Throughput/MaxPacket/1MB-4       40.7MB/s ± 2%  253.9MB/s ± 1%  +523.33%  (p=0.036 n=5+3)
Throughput/MaxPacket/2MB-4       42.1MB/s ± 6%  307.5MB/s ± 9%  +631.19%  (p=0.036 n=5+3)
Throughput/MaxPacket/4MB-4       41.9MB/s ± 6%  356.6MB/s ± 3%  +751.13%  (p=0.036 n=5+3)
Throughput/MaxPacket/8MB-4       42.1MB/s ± 8%  378.6MB/s ± 8%  +798.86%  (p=0.036 n=5+3)
Throughput/MaxPacket/16MB-4      43.8MB/s ± 6%  425.9MB/s ± 1%  +873.11%  (p=0.036 n=5+3)
Throughput/MaxPacket/32MB-4      43.2MB/s ± 9%  417.4MB/s ± 9%  +865.31%  (p=0.036 n=5+3)
Throughput/MaxPacket/64MB-4      43.1MB/s ± 8%  442.2MB/s ± 1%  +925.67%  (p=0.036 n=5+3)
Throughput/DynamicPacket/1MB-4   41.1MB/s ± 3%  246.7MB/s ± 1%  +499.91%  (p=0.036 n=5+3)
Throughput/DynamicPacket/2MB-4   41.3MB/s ±10%  316.2MB/s ± 2%  +666.25%  (p=0.036 n=5+3)
Throughput/DynamicPacket/4MB-4   43.0MB/s ± 5%  366.9MB/s ± 1%  +752.23%  (p=0.036 n=5+3)
Throughput/DynamicPacket/8MB-4   43.4MB/s ± 7%  402.3MB/s ± 1%  +826.56%  (p=0.036 n=5+3)
Throughput/DynamicPacket/16MB-4  44.6MB/s ± 1%  422.0MB/s ± 1%  +846.46%  (p=0.036 n=5+3)
Throughput/DynamicPacket/32MB-4  44.3MB/s ± 2%  439.3MB/s ± 0%  +890.77%  (p=0.036 n=5+3)
Throughput/DynamicPacket/64MB-4  43.0MB/s ±13%  446.2MB/s ± 0%  +938.22%  (p=0.036 n=5+3)

Making the benchmarks unidirectional, which seems to match better a server scenario, halves the cost. While I'm not 100% confident in the benchmarks to be honest, as the CPU profile shows 80-90% time in the syscall package, I'm not sure all deployments would be happy with us introducing a client-initiated 5x resource multiplier by default.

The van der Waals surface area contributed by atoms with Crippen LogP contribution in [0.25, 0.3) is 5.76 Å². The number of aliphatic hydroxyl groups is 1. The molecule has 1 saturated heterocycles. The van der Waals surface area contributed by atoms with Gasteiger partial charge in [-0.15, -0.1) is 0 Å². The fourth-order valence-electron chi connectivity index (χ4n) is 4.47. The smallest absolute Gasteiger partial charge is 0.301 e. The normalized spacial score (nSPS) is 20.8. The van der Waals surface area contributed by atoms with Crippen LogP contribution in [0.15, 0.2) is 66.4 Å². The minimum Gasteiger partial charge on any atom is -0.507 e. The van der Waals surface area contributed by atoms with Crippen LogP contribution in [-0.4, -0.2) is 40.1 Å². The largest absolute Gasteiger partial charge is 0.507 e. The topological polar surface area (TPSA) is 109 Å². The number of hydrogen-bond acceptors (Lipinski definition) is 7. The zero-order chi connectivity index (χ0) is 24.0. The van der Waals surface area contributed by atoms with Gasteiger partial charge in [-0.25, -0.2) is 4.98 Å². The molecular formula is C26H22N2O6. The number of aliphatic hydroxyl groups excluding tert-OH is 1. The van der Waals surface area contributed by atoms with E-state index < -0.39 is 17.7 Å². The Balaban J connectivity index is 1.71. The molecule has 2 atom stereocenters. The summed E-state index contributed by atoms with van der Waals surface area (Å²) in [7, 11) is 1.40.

It might be more prudent to add a MinimumRecordSize int Config option, which disables the extension when 0, and allows negotiation when set. (Or just skip the extension and introduce RecordSize int I suppose.) I can implement either, but for the decision I defer to @agl.

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925dk commented Nov 21, 2017

This (RFC 6066) has just been implemented in OpenSSL - openssl/openssl@cf72c75. Just wanted to flag, if useful for you guys @agl @FiloSottile.

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rsc commented Dec 4, 2017

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ianlancetaylor commented Mar 19, 2018

@FiloSottile Any followup on this?

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FiloSottile commented May 4, 2018

Based on discussion with @agl, we will support the extension with no config option (but not expose a way to request it). We will treat the performance degradation as a performance issue and try to improve the throughput there.